The team of Professor Amarenco, head of the neurology department at the Hospital Bichat Claude Bernard, AP-HP, professor at the University Paris Diderot – Inserm studied the risk of recurrence of stroke for patients who received a care in the 24 hours following the occurrence of a transient ischemic attack. The researchers demonstrate that 1 to 5 years the risk remains constant. These results suggest that prevention of these events should not only focus in the first months after stroke, but should be extended at least 5 years.
They are published in the New England Journal of Medicine on May 16
Today, about a cardiovascular accident in four is preceded by a transient ischemic attack. It can for example manifest as paralysis of a limb, loss of speech and / or vision, or impaired balance. After a TIA or minor stroke (not giving immediate disability), the long-term risk of developing another stroke, myocardial infarction or vascular death is not known.
After reporting in a first study published in 2016 in the New England Journal of Medicine , the risk of occurrence of a cardiovascular event in a year, the team has focused on measuring the 5-year risk . This work was performed as part of the international project TIAregistry.org .
The study was conducted among 3847 patients from 21 countries (in Europe, Asia, Japan, Latin America) between 2009 and 2011, victims of a TIA or minor stroke within 24 hours to 80% of them and others in 7 days. The goal was especially to assess the patients’ health status, supported in a specialized structure, and the risk of stroke five years after the onset of TIA or minor stroke. Of the 61 initial centers that allowed the first publication of data in 1 year, 42 participated in the monitoring of patients until the 5th year.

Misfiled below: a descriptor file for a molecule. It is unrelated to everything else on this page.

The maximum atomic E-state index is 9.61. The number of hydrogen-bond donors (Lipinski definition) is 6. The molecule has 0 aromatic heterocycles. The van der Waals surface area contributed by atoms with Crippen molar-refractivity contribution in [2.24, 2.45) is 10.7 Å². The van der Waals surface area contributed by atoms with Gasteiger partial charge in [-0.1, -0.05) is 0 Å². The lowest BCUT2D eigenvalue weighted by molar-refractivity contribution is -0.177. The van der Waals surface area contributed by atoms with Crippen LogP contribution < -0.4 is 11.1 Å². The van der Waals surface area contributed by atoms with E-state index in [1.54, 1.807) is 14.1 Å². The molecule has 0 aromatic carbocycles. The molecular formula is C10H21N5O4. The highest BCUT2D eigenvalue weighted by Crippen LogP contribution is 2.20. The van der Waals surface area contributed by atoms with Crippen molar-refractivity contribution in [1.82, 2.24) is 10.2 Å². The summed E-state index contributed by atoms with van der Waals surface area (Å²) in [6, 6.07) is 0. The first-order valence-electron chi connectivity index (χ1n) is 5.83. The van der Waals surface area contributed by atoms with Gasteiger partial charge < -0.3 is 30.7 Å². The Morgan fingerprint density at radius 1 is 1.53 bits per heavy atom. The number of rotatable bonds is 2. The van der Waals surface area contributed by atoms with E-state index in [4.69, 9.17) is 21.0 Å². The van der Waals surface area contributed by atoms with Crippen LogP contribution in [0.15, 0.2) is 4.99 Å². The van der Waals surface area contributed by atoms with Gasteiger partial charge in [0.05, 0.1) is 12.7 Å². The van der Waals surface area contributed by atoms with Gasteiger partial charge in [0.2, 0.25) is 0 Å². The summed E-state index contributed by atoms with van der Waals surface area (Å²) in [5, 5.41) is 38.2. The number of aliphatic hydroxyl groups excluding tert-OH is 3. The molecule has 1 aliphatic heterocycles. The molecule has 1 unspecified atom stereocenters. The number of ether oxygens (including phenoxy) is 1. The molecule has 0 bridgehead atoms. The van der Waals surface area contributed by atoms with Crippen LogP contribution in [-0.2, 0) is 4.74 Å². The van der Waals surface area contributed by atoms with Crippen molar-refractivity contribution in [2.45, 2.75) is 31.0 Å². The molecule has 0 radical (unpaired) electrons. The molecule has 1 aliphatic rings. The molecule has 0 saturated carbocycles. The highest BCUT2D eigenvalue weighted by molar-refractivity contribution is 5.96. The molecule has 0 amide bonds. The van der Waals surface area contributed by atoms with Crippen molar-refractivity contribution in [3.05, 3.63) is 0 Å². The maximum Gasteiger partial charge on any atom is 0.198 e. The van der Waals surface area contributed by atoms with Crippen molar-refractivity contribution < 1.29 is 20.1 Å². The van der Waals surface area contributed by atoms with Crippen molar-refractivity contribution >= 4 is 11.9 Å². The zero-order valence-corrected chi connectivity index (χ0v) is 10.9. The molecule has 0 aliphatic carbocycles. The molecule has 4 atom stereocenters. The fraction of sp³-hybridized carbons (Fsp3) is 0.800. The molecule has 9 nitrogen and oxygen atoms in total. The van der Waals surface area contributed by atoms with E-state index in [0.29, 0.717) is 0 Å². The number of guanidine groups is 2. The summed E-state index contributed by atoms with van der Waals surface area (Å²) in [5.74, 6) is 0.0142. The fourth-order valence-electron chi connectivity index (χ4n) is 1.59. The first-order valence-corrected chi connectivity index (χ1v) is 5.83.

Among the 3847 patients followed 5 years, 469 had a cerebral infarction, myocardial infarction or vascular problem are dead, a 5-year risk of 12.9%.
Half of these events occurred during the first year of monitoring, half occurred between the second and fifth years, which shows that prevention of these events should not only focus during the first months of the stroke, but should be extended at least 5 years.
The occurrence of these events remains constant over time, that is to say that the risk does not tend to diminish.
At 5 years, the risk of recurrent stroke was 9.5%, slightly less than half occurred between the second and fifth year.
In the analysis, the predictors of a higher risk between the second and fifth year were the presence of atherosclerotic cause of AVC disease that clogs the arteries of the heart and brain by a deposit-cholesterol or cause embolic cardiac (heart arrhythmia is the most common of these causes), or a high risk score (score combining the presence of hypertension, diabetes, an age over 60 years, a period of the initial episode than 10 minutes, or the presence of paralysis or language impairment in symptoms of TIAs).
After a TIA or minor stroke leaving no disability, the risk of a repeat disabling stroke or myocardial infarction, fatal or not, was 6.4% in the first year and 6.4% between the second and the fifth year. This result was obtained when all the patients in this study were treated optimally, that is to say following the treatment recommendations after stroke.
The authors advocate developing more effective prevention strategies to decrease the risk of stroke. Among them, include new drugs as those acting on cholesterol, or triglycerides, or even simple hygiene measures such as regular exercise (eg 20 to 30 minutes of exercise bike every morning before shower) and weight loss. As only 25% of strokes are preceded by TIAs, other detection strategies of patients at risk must be found. The medicine should also connected to help identify.
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